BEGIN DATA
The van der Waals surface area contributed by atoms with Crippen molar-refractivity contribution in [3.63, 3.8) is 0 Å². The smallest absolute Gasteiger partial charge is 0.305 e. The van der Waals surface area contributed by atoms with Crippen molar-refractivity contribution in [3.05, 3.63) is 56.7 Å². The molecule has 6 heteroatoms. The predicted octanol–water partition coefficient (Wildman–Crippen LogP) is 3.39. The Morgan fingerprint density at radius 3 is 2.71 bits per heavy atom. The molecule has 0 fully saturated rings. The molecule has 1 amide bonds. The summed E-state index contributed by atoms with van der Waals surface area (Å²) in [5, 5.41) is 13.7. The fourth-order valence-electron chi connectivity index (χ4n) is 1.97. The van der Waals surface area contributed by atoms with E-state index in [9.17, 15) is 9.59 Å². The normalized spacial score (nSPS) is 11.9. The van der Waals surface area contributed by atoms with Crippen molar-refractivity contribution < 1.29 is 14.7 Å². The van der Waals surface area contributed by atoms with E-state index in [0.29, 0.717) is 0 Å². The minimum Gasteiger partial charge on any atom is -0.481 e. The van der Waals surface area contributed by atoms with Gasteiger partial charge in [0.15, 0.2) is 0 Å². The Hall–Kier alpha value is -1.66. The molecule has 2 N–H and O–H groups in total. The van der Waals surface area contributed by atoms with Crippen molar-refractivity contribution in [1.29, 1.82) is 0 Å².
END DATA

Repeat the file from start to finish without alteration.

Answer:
The van der Waals surface area contributed by atoms with Crippen molar-refractivity contribution in [3.63, 3.8) is 0 Å². The smallest absolute Gasteiger partial charge is 0.305 e. The van der Waals surface area contributed by atoms with Crippen molar-refractivity contribution in [3.05, 3.63) is 56.7 Å². The molecule has 6 heteroatoms. The predicted octanol–water partition coefficient (Wildman–Crippen LogP) is 3.39. The Morgan fingerprint density at radius 3 is 2.71 bits per heavy atom. The molecule has 0 fully saturated rings. The molecule has 1 amide bonds. The summed E-state index contributed by atoms with van der Waals surface area (Å²) in [5, 5.41) is 13.7. The fourth-order valence-electron chi connectivity index (χ4n) is 1.97. The van der Waals surface area contributed by atoms with E-state index in [9.17, 15) is 9.59 Å². The normalized spacial score (nSPS) is 11.9. The van der Waals surface area contributed by atoms with Crippen molar-refractivity contribution < 1.29 is 14.7 Å². The van der Waals surface area contributed by atoms with E-state index in [0.29, 0.717) is 0 Å². The minimum Gasteiger partial charge on any atom is -0.481 e. The van der Waals surface area contributed by atoms with Gasteiger partial charge in [0.15, 0.2) is 0 Å². The Hall–Kier alpha value is -1.66. The molecule has 2 N–H and O–H groups in total. The van der Waals surface area contributed by atoms with Crippen molar-refractivity contribution in [1.29, 1.82) is 0 Å².